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HL20: Hiep T. Nguyen, MD—The Robotic Surgery Jedi

Chelsea Rice, for HealthLeaders Media, January 14, 2013

By supporting projects from many companies and developers of various sizes, Nguyen hopes to work against challenges in the robotics industry, which he says restricts access and use of this technology due to high costs. As healthcare's cost structure transitions away from fee-for-service, Nguyen says that he sees two fates for robotic technology in healthcare. Because of the current cost, he worries that robotics will not be implemented at the level for the benefits and savings to occur, and payment structure reforms might make this technology too expensive for hospitals, as it is today for many, despite the savings it could generate through improvements in quality and safety. Nguyen hopes the large variety of projects he and his department collaborate on can help to expand the market and increase competition in that industry, so that technology, he says, instead of being an expensive and exclusive method of care, is the solution to healthcare's challenge.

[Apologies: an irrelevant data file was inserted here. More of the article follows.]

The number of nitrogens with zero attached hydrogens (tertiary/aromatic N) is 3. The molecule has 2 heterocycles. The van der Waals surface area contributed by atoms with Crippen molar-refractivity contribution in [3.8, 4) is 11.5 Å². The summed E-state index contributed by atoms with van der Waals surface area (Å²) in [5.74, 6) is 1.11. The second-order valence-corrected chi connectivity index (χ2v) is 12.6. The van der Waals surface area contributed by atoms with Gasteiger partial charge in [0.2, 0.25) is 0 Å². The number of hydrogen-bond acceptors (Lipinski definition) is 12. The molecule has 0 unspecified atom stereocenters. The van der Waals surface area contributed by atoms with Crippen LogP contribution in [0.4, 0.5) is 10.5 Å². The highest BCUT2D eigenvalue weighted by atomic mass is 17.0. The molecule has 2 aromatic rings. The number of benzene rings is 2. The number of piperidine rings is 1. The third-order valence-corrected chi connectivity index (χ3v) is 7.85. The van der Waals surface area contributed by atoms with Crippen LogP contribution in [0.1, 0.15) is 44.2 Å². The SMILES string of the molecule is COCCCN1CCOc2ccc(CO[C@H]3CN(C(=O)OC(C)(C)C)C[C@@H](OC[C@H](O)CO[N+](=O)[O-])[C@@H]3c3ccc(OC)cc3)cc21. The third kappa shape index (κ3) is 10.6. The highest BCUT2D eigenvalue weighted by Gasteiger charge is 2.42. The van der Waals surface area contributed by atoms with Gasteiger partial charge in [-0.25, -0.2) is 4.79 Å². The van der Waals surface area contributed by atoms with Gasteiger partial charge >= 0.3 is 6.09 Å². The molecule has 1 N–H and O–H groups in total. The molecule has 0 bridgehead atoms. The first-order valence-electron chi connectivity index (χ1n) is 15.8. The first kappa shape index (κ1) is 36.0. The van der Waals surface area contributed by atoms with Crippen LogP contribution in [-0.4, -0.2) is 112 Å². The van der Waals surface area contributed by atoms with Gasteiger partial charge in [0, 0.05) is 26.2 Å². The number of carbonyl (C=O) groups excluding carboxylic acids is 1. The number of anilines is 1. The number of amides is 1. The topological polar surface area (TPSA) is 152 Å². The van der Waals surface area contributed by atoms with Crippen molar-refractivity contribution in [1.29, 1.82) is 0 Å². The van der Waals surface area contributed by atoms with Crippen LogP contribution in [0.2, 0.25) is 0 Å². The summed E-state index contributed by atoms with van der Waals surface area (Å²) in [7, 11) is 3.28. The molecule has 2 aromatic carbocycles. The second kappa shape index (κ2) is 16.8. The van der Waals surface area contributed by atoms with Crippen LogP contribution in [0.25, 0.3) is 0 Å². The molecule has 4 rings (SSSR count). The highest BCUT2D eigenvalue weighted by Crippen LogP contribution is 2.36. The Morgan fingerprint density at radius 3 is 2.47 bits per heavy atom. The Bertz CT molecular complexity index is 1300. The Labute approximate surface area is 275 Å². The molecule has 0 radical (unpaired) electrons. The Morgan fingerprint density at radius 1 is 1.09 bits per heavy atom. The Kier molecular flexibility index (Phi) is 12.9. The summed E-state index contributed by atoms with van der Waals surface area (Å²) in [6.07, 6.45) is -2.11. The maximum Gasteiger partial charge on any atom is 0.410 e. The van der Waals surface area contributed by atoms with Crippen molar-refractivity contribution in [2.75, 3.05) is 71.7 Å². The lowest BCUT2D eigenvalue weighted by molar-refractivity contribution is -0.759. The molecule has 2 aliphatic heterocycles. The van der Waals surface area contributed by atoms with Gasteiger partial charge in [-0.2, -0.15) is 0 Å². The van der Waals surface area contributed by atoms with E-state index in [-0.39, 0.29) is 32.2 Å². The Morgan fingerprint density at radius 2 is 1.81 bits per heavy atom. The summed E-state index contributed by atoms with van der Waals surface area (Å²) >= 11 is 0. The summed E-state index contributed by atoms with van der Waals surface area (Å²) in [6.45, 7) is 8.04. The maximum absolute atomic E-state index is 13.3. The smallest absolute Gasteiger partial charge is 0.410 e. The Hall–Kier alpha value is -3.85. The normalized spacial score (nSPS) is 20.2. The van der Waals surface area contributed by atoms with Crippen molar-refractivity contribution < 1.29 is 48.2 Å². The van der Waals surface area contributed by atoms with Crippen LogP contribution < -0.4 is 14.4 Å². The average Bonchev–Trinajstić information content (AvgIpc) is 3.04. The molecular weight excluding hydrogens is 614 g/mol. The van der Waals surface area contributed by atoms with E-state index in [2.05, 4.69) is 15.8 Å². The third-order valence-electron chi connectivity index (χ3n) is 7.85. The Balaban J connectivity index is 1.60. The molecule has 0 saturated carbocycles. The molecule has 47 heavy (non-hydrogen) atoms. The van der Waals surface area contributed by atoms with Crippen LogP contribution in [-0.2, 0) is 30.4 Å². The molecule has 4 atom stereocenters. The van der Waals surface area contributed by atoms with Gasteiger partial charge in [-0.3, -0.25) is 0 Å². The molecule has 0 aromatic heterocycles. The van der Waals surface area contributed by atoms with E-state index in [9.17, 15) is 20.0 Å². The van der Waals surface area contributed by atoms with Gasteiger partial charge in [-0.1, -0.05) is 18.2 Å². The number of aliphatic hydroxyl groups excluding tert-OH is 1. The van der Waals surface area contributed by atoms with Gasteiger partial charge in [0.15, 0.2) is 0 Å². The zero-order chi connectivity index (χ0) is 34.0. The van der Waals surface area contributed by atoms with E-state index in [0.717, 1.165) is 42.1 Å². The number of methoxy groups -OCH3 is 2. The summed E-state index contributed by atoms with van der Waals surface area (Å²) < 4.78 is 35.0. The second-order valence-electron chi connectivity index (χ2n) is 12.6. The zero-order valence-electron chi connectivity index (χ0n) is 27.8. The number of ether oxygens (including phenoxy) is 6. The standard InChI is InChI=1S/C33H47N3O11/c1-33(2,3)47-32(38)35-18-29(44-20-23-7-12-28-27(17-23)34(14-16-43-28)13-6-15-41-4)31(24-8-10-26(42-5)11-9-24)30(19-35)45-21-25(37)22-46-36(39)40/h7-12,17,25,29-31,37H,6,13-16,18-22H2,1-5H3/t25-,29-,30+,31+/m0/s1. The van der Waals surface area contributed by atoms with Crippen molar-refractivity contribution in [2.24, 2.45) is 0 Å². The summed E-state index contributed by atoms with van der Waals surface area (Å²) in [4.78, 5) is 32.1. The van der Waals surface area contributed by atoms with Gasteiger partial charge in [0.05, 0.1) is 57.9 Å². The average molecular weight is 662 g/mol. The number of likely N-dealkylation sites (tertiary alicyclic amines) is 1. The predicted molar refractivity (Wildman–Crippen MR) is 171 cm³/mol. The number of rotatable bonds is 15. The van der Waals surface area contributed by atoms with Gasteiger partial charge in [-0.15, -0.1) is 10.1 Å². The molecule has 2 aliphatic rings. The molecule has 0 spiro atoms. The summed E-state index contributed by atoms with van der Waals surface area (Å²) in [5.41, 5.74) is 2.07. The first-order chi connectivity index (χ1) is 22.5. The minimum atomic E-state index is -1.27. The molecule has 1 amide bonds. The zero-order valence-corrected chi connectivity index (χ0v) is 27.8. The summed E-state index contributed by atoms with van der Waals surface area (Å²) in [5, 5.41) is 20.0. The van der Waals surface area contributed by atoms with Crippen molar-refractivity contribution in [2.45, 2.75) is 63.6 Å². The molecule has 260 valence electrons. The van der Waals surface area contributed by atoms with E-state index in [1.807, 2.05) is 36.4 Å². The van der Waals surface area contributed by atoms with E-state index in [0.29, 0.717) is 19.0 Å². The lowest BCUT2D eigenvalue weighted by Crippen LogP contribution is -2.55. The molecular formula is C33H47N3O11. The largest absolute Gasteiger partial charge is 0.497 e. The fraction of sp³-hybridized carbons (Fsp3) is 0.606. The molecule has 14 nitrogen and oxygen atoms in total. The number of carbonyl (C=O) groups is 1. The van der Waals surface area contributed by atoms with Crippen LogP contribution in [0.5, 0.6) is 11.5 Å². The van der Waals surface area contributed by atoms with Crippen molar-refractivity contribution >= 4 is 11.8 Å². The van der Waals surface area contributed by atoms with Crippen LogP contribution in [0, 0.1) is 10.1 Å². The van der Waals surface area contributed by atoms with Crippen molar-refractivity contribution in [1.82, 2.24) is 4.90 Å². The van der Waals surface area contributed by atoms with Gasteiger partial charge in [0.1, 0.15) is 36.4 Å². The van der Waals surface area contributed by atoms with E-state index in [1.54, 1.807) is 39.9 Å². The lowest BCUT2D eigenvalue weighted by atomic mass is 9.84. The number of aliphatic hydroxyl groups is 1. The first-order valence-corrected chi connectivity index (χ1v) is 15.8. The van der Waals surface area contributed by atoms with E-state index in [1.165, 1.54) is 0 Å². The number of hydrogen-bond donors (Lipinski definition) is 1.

At Children's, Nguyen led a VGo robotic telepresence project, which allowed the hospital to monitor patients at their homes using robots, reducing repeat hospital visits and saving money.

"What we found happening that was really interesting was patients started to personify the VGo system, and instead of the mechanical mentality, they started to think of the robot as the doctor, and patients started to get more interested in their healthcare," said Nguyen. "They were participating in their health and taking more responsibility by engaging in their condition."

With all his work on futuristic projects at Children's, such as robotic organs and predictive analytics that can assist and alert a physician using EHR, Nguyen's charitable activities bring him back down to earth. Nguyen teaches surgeons in foreign countries pediatric urological reconstruction through IVUMed, where he has served voluntarily as the vice chair for 10 years. His teams often bring their own supplies, and teach at facilities that barely have the basic resources of a modern hospital in the United States. Nguyen has traveled to more than 15 countries through IVUMed. He recently returned from a trip to Rwanda, where he says a generation of medical professionals has been lost because of the genocide that occurred there 18 years ago.

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